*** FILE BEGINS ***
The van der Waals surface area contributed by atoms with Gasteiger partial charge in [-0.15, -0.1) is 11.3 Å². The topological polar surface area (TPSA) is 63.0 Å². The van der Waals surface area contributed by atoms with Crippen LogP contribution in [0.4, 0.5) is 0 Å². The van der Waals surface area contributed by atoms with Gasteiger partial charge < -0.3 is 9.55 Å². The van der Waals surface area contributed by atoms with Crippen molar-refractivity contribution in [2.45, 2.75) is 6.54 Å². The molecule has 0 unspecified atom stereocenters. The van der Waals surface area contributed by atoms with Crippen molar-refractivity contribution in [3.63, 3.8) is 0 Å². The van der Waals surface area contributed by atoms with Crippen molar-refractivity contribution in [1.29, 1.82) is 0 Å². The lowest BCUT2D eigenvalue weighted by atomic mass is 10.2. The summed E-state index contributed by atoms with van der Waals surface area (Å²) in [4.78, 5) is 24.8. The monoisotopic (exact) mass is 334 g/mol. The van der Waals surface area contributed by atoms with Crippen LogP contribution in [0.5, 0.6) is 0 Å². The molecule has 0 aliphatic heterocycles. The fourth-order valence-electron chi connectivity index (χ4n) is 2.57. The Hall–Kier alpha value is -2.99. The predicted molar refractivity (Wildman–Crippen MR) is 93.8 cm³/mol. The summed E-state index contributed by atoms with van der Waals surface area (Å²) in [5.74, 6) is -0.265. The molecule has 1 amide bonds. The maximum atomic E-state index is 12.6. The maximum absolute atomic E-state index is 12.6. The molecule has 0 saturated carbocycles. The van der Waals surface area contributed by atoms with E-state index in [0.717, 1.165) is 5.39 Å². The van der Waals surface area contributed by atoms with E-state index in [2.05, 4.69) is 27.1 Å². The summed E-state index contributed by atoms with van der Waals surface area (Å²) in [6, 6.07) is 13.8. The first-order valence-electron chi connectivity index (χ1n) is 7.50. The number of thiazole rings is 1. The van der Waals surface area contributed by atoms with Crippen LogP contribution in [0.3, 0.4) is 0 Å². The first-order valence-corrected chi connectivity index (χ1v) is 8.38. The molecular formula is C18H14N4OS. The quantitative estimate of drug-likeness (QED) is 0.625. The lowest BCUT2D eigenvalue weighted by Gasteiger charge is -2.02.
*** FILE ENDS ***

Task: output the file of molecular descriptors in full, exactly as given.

The van der Waals surface area contributed by atoms with Gasteiger partial charge in [-0.15, -0.1) is 11.3 Å². The topological polar surface area (TPSA) is 63.0 Å². The van der Waals surface area contributed by atoms with Crippen LogP contribution in [0.4, 0.5) is 0 Å². The van der Waals surface area contributed by atoms with Gasteiger partial charge < -0.3 is 9.55 Å². The van der Waals surface area contributed by atoms with Crippen molar-refractivity contribution in [2.45, 2.75) is 6.54 Å². The molecule has 0 unspecified atom stereocenters. The van der Waals surface area contributed by atoms with Crippen molar-refractivity contribution in [3.63, 3.8) is 0 Å². The van der Waals surface area contributed by atoms with Crippen molar-refractivity contribution in [1.29, 1.82) is 0 Å². The lowest BCUT2D eigenvalue weighted by atomic mass is 10.2. The summed E-state index contributed by atoms with van der Waals surface area (Å²) in [4.78, 5) is 24.8. The monoisotopic (exact) mass is 334 g/mol. The van der Waals surface area contributed by atoms with Crippen LogP contribution in [0.5, 0.6) is 0 Å². The molecule has 0 aliphatic heterocycles. The fourth-order valence-electron chi connectivity index (χ4n) is 2.57. The Hall–Kier alpha value is -2.99. The predicted molar refractivity (Wildman–Crippen MR) is 93.8 cm³/mol. The summed E-state index contributed by atoms with van der Waals surface area (Å²) in [5.74, 6) is -0.265. The molecule has 1 amide bonds. The maximum atomic E-state index is 12.6. The maximum absolute atomic E-state index is 12.6. The molecule has 0 saturated carbocycles. The van der Waals surface area contributed by atoms with E-state index in [0.717, 1.165) is 5.39 Å². The van der Waals surface area contributed by atoms with E-state index in [2.05, 4.69) is 27.1 Å². The summed E-state index contributed by atoms with van der Waals surface area (Å²) in [6, 6.07) is 13.8. The first-order valence-electron chi connectivity index (χ1n) is 7.50. The number of thiazole rings is 1. The van der Waals surface area contributed by atoms with Crippen LogP contribution in [0.3, 0.4) is 0 Å². The first-order valence-corrected chi connectivity index (χ1v) is 8.38. The molecular formula is C18H14N4OS. The quantitative estimate of drug-likeness (QED) is 0.625. The lowest BCUT2D eigenvalue weighted by Gasteiger charge is -2.02.